Andries van der Merwe ‘Revocation of Patents’ in Andries van der Merwe (ed) Law of Intellectual Property in South Africa (LexisNexis 2011) 319. above. handpicked review panel and facilitating an open selfselecting panel. 1978 and the correction of clerical errors or translation errors in patent applications in terms of section 50(3)–(6) in accordance with the procedure provided for in the Patent Regulations. insufficient disclosure and the fact that the patent holder was not entitled to apply for the patent. For example.66 The only type of third-party intervention currently available in South Africa is an application for revocation of a patent under s 61(1) of the 1978 Patents Act.62 Thereafter.65 As stated above. s 23(5).64 The matter would then be determined at a hearing held by the Commissioner. 62 63 64 65 66 67 68 Alistair Otter.69 In addition. the involvement of patent office personnel in . However.72 Third parties would therefore be supplementing the efforts of patent examiners.co. No. Expert or peer review Another valuable form of third-party intervention is expert or peer review. 9. Ibid. s 23(3). These two options are outlined below. The concern that arises with the use of such a model is that it is a closed system that can be manipulated.73 The draft policy does not elaborate on how experts can render assistance. 1952 Patents Act. Patent Regulations GNR 2470 of 15 December 1978. 836. Ibid. and had to be accompanied by a statement of the relevant supporting facts together with proof of service of the same on the patent applicant. the choice of courts as the forum frustrates the use of the system. In contrast. Vol. these grounds were grounds for opposition under the 1952 Patents Act. Stanford Institute for Economic Policy Research Discussion Paper No 01-29 (2002) 4. the patent applicant could lodge a counterstatement to contest the opposition63 which had to be served on the objector. patent office-administered opposition procedures are less expensive and quicker than litigation. while the grounds for revocation are comprehensive and ought to offer an impressive arsenal for interested parties to challenge patents. this was not done because of the prohibitive costs of litigation. This would enhance South Africa’s depository patent system by outsourcing examination to interested third parties as it were. Ibid. above n 16.70 but it is likely that had an administrative opposition procedure been available it would have been resorted to more often than the court. namely substantial cost. 135. which may be lacking on the bench. For an overview of this section. s 23(8). for example Glaxo v Cipla-Medpro (Pty) Ltd. This is because the patent office or other government agency may select a particular type of expert who meets certain subjective criteria such as Downloaded from http://jiplp. see Peter A Ramsden A Guide to Intellectual Property Law (Juta Cape Town 2011) 321– 26.oxfordjournals. 73 SA Draft IP Policy (2013) 32. Noveck. Closed review panel A panel of experts may be created to advise patent examiners on applications. There have been a few applications for revocation in South Africa. There are two ways of using peer review namely. Available at http://tectonic. Such a process enables experts or interested third parties to participate in the patent grant process by giving them an opportunity to provide relevant information to patent offices.828 ARTICLE Journal of Intellectual Property Law & Practice. Case No 92/9617 (19 June 2003). an interested person may use it to make an application for revocation of a patent. It would also be important even where substantive examination is undertaken because it has been proven that such examinations are often inadequate. 69 Jonathan Levin and Richard Levin. n 39.68 The revocation application is made to the court of the Commissioner of Patents and is blighted by the usual disadvantages of litigation. 2016 The notice of opposition filed by the objector was required to indicate the grounds on which the objection was based.za/?p=1135 (accessed 14 May 2014). 71 Farrell and Merges. 72 Worrel. this opposition procedure was not carried through to the 1978 Act. even in well-resourced patent offices such as the EPO71 and USPTO. ‘Patent Oppositions’. ‘SA Patent Opposition Could be Costly’ Tectonic Blog (29 August 2006). 10 the resolution of the opposition proceedings ensures the availability of technical expertise. Freedom to Innovate South Africa (FTISA) intended to use this section to challenge the XML software patent (Patent number ZA2003033346 granted in 2004) held by Microsoft. complexity and delay. 945. Alternatively. A person who is sued for patent infringement may use this section as the basis of a counterclaim for revocation of the relevant patent. 70 Glaxo v Cipla-Medpro (Pty) Ltd. as amended. As noted above. It is thus worth considering the re-introduction of non-court based opposition procedures either pre or post patent grant. s 23(4). Therefore. This would approximate the system of peer review of journal papers and research funding applications. The draft national IP policy seems to hint at this when it states that ‘other government departments or universities with capacity to evaluate patents substantively can assist in this regard’. using a closed.org/ by Nicoleta Rodica Dominte on May 16. 2014. above n 42. This article suggests that experts can assist through participation in a peer or expert review process. Opposition is now only available for applications for the restoration of lapsed patents under section 47 of the Patents Act.67 This section provides that any person may at any time apply for the revocation of a patent on a number of grounds including sub-patentability.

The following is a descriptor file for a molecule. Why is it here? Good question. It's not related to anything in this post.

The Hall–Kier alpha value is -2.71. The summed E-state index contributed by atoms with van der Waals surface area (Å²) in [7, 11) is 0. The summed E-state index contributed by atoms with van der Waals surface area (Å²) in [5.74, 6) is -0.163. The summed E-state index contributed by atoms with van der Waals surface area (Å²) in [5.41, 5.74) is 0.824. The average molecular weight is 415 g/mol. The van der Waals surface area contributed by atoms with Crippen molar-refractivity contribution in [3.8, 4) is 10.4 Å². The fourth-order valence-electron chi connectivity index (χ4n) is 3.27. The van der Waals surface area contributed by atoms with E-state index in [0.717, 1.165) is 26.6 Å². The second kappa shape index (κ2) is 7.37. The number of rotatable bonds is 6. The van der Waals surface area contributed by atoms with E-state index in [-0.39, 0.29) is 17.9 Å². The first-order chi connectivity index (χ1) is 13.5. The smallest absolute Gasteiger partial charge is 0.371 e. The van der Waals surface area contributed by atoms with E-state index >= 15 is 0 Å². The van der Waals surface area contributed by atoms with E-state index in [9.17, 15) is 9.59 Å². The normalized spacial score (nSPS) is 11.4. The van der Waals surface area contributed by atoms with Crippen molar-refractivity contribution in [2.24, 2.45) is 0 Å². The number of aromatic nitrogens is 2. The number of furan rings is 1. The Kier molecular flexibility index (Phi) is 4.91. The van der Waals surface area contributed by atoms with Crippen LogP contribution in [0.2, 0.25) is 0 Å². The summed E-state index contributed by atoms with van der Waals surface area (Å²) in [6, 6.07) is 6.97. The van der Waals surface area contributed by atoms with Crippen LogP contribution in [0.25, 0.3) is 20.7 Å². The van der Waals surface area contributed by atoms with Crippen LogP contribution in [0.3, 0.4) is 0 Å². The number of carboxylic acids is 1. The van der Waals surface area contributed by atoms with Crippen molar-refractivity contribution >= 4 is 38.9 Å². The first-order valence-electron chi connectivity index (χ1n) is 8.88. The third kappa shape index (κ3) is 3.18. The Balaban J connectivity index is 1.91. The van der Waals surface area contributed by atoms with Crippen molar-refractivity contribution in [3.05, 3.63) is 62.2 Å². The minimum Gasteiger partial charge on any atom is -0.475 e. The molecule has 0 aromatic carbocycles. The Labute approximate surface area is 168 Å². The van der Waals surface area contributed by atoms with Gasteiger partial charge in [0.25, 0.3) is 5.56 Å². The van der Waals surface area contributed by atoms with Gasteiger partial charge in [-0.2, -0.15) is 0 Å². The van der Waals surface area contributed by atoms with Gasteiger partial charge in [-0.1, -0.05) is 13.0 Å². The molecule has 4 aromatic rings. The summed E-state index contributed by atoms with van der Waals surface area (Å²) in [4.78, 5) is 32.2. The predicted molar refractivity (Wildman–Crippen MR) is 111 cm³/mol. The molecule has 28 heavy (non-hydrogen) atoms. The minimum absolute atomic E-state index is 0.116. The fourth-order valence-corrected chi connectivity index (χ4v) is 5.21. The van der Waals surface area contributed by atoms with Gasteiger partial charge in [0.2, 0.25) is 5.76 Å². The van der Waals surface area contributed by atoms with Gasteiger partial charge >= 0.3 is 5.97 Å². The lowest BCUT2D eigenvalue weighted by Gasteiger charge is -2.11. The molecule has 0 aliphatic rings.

iip. The opposite effect can also be achieved through the selection process. Finally. These challenges may be overcome by outsourcing substantive examination to other patent offices. The other proposal for reform considered above is the introduction of substantive examination of patent applications in all or selected fields of technology. Available at www. in a way that escapes public scrutiny.qut. 80 Brian F. there has been experimentation with a more open. 849.pdf (accessed 23 May 2014). Peer-toPatent project pilot schemes have been run by the UKIPO (www. 847. it is hoped that some of this article’s suggestions will be considered and perhaps incorporated into the policy. While the future of the current policy proposals remains uncertain. n 39. self-selecting review model. A utility patent system would cater for sub-patentable inventions and to enable the continuance of a depository patent application system for some types of inventions. 829 by settling cases on favourable licensing terms and thus preserve their patents. n 39. Australia (www. Ncube . The UKIPO reports that its scheme ran successfully and that it has since launched an online file inspection service known as Ipsum. Looking to the future The consequence of South Africa’s depository patent system is that weak or invalid patents are being granted and will remain on the register of patents unless they revoked by the courts either as a result of a counterclaim in an infringement suit or as a direct application for revocation. which will be more accessible. 128. South Africa will encounter significant capacity problems if the decision to introduce substantive examinations is made. above. 75 Peer to Patent Project ‘Peer to Patent Graduates!’.peertopatent. about closed review panels.org/ by Nicoleta Rodica Dominte on May 16.74 This collaborative project of the USPTO and New York Law School ran two pilot schemes in 2007– 2009 and 2010–2011 to demonstrate the value of open public participation in patent examination. Annual evaluations of the project show that it was very beneficial.81 A similar initiative in South Africa will probably have a positive impact on the quality of substantive patent examination. as suggested in the draft national IP policy. This may be avoided by the prudent selection of partner patent offices. Once constituted. 79 UKIPO Peer-to-Patent Pilot Report (2011) 25.com (accessed 23 May 2014). the US Patents Act 35 USC was recently amended to provide for the implementation of a similar system. In the US this model named the Peer-to-Patent: Community Peer Review was first introduced in 2007. expressed above. This means that it is largely up to civil society or industry competitors to initiate litigation to invalidate sub-patentable patents. this article has canvassed the introduction of an administrative opposition system. 77 Ibid. 2016 Open self-selecting review panels Due the concerns. cheaper and quicker than the current court revocation process.78 Due to its success in the USA.org.gov.ipo. 81 Worrel. While civil society and industry may be more motivated to seek the revocation of invalid patents. Available at www. 78 Leahy –Smith America Invents Act 125 Stat 284.or. may assist with substantive examinations.peertopatent. above. Fitzgerald. 848. It is thus possible to create a patent-friendly panel that would mostly support the grant of patents in a biased manner. the prohibitive cost of such action will hinder them from doing so.uk/peertopatent). officials in government departments and university staff or students. Public Law 112-29.peertopatent. which will approximate the Peerto-Patent system. The draft national Intellectual Property Policy proposals educational qualifications.au) and Japan (www.au/39350 (accessed 23 May 2014). Therefore. However. Downloaded from http://jiplp.jp/e/ e_p2pj). s 8 amended s 122 of the Patents Act to provide for pre-issuance submissions by third parties. this would expose South Africa’s patent office to the capacity problems of its collaborators and may lead to undue influence on the country’s patent position.ipo. Benjamin McEniery and Jimmy Ti ‘Peer-to-Patent Australia: First Anniversary Report’ (December 2010).77 Consequently.76 It allowed any interested person to join the online community and to submit relevant prior art information to the USPTO.Caroline B. above.eprints.79 Similarly positive results have been reported in Australia80 and Japan. It is unlikely that members of public would initiate such actions. In other many instances.gov. 76 Worrel. substantive examination by South Africa’s patent office may be supplemented by enhancing third-party participation through a pregrant opposition procedure and the creation of an open online peer review system similar to the United States’ Peer-to-Patent project as the UK and Australia have done. the alleged infringer may lack resources to defend an infringement suit and thus have no option but to settle. Available at www. n 16. The introduction of a second-tier patent system has also been discussed. Alternatively. Patent applicants voluntarily enrolled their patents for review by the online community in return for expedited patent examination.tumblr. These proposals all seem viable and it is commendable that the draft national IP policy has identified them. the expert panel conducts its work behind the scenes. Patent holders can evade such counterclaims 74 Noveck.oxfordjournals.uk/p2p-report.75 It was based on open source software and run online from www. ARTICLE .org.